|Posted by maltatackle on December 28, 2011 at 3:20 PM|
Speed is very important. The higher the gear ratio, the larger the spool, the faster the retrieve. This makes it easier to get gear in and keep a tight line while backing down when fish moves towards you.
Power is the effort taken to wind the handle against the pressure of the line. The higher the gear gear ratio, the harder it is to wind the handle. you will realise the importance of power when you clear rods after a strike, when having to gain line under load and when enjoying an extended battle.
To change speed and power most brands of reels have two speeds like the Omoto GTR and Omoto Poseidon reels. Changing speed or , more precisely, changing gears, does not have anything to do with drag settings. The reel will be in high speed most of the time. Low gear is used when you want to turn a fish by putting maximum pressure on by keeping the rod high and using very slow, short strokes, gaining only a few inches at a time. If a fish is deep and you cannot wind against the stretched line, low speed will enable you to do so. During a long fight, a tired angler can relax by dropping to low gear and winding steadily without necessarily pumping the rod. This gives the angler time to have a rest while keeping pressure on the fish and gaining line. As soon as you can gain line easily on low speed, resume high speed.
Drags, also known as clutches, must be smooth. The preference is for lever drag reels such as Omoto GTR and Omoto Poseidon reels. Lever drags allow you to set a known drag in a known position on their drag lever arc. They often have strike buttons and markings for your preferred settings. This type of drag allows you to fight by increasing or decreasing pressures as fight progresses, while always knowing where your predefined setting is.
To check the drag set your drag to one third the breaking strain of the main line. Get someone to pull the line smoothly. If the tip jerks service the drag. Clean your drags with white spirits and let them dry before reassembling them. Do not over grease the gears, too much grease clogs the gears and may restrict your free spool.
|Posted by maltatackle on December 28, 2011 at 3:10 PM|
Artificial lures are an effective weapon for catching large game fish and the most spectacular of all. In many cases it is the most effective. The best news is that trolling lures is very easy to do. A novice can be very competitive with just a basic knowledge of lure trolling.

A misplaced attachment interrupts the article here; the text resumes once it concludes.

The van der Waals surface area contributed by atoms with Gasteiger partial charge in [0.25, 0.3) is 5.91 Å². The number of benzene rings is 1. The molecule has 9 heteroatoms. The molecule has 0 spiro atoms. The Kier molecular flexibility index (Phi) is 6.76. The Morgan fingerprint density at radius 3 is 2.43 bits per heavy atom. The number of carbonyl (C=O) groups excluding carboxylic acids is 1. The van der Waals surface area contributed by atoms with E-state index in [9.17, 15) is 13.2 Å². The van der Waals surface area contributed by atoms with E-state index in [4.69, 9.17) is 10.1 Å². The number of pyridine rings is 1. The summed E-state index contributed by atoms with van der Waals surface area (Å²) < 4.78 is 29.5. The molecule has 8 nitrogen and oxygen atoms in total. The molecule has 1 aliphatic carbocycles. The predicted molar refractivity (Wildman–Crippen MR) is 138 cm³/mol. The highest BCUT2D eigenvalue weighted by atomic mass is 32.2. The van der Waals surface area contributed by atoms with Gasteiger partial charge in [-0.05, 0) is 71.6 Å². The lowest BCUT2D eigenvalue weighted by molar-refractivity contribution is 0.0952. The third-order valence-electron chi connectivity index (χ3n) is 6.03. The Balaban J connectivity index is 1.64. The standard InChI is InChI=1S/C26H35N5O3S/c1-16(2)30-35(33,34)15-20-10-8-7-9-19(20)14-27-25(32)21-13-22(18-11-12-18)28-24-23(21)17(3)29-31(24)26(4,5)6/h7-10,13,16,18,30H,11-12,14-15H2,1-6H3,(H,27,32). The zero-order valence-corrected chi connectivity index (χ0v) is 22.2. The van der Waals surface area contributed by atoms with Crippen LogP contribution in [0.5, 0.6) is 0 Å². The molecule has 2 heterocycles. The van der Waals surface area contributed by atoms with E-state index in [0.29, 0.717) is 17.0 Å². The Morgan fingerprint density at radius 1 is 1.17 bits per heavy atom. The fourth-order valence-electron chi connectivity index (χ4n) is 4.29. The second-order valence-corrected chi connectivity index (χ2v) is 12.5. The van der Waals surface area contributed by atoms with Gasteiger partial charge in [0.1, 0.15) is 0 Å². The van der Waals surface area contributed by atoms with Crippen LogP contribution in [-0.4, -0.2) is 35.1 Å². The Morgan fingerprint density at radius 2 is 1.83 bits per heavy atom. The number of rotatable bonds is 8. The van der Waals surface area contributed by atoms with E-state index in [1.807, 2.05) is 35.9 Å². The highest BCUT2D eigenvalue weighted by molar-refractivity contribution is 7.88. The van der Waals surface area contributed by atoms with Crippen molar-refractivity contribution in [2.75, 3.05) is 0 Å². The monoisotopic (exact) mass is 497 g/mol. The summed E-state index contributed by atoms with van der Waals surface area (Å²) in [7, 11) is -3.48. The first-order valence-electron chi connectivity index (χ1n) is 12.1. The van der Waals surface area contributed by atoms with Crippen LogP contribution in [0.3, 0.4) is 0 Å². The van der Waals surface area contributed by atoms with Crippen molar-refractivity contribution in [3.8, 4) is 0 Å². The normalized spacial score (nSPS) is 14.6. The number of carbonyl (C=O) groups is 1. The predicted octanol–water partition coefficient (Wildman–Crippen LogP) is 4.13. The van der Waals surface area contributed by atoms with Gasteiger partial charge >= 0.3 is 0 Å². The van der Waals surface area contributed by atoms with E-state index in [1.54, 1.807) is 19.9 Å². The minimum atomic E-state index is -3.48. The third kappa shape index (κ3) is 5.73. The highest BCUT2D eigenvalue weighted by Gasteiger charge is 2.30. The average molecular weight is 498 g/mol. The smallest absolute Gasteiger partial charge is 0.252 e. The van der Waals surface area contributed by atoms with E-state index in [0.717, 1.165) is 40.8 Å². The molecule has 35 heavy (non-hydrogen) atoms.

When using Iland lures for big fish like Albacore, Dolphinfish, Tuna, Bonito, Spearfish, Swordfish etc, the biggest difference is the speed. In blue water these lures are trolled at effective speeds from a minimum of 6 knots, mostly between 5 to 8 knots and some lures like the Iland Sea Searcher as fast as 16 knots with the accompanying noise, vibration and white water. These components actually combine to attract fish.
Many anglers, because of their previous experience with other forms of trolling, run their lures way back out past the end of the wash, fearing that the boat noise and wash will scare the fish. In this form of fishing this is not the case. The action is concentrated in the area between the transom and the end of the prop wash and turbulence. this is known as the Strike Zone. This area is where you should run your lures. White water is at its deepest at the transom, with the maximum depth at the props. Along the side of the prop wash there are alleys of clearer water with little or no white water turbulence; a nice place to run a lure, as it would be very visible.
In the Strike Zone are the waves following the boat. These are pressure waves kicked up by the boat and vary in size depending on the boat size and hull type. These waves are the most important part of the wash for trolling skirted lures, as they are run and carefully positioned or tuned on the leading face of the pressure wave. Some boats do not have pressure waves, in which case the positioning of lures is less critical.
A lure that is working properly comes to the surface, greps air 'breathing', dives down leaving a long bubble trail, 'smoking' and when it stops smoking, it comes up for another breath. It should not run under the water without a smoke trail for any length of time, if it does; it is called lazy. Also, it should not come out of the water, blowing out when breathing. Smoke trails vary from pencil thin to almost creating their own prop wash. This mainly depends on the shape of the lure head, lure length and trolling speed. How often a lure goes through the working cycle depends on sea conditions, boat speed, lure position, line class and rigging.
Trolling lures only results in catching fish given certain situations. In fact they are the same situations that lead to success in every other form of fishing. Quite simply fishing where the fish are, and even more than that, being where the fish are at the time they are feeding.
|Posted by maltatackle on December 28, 2011 at 3:05 PM|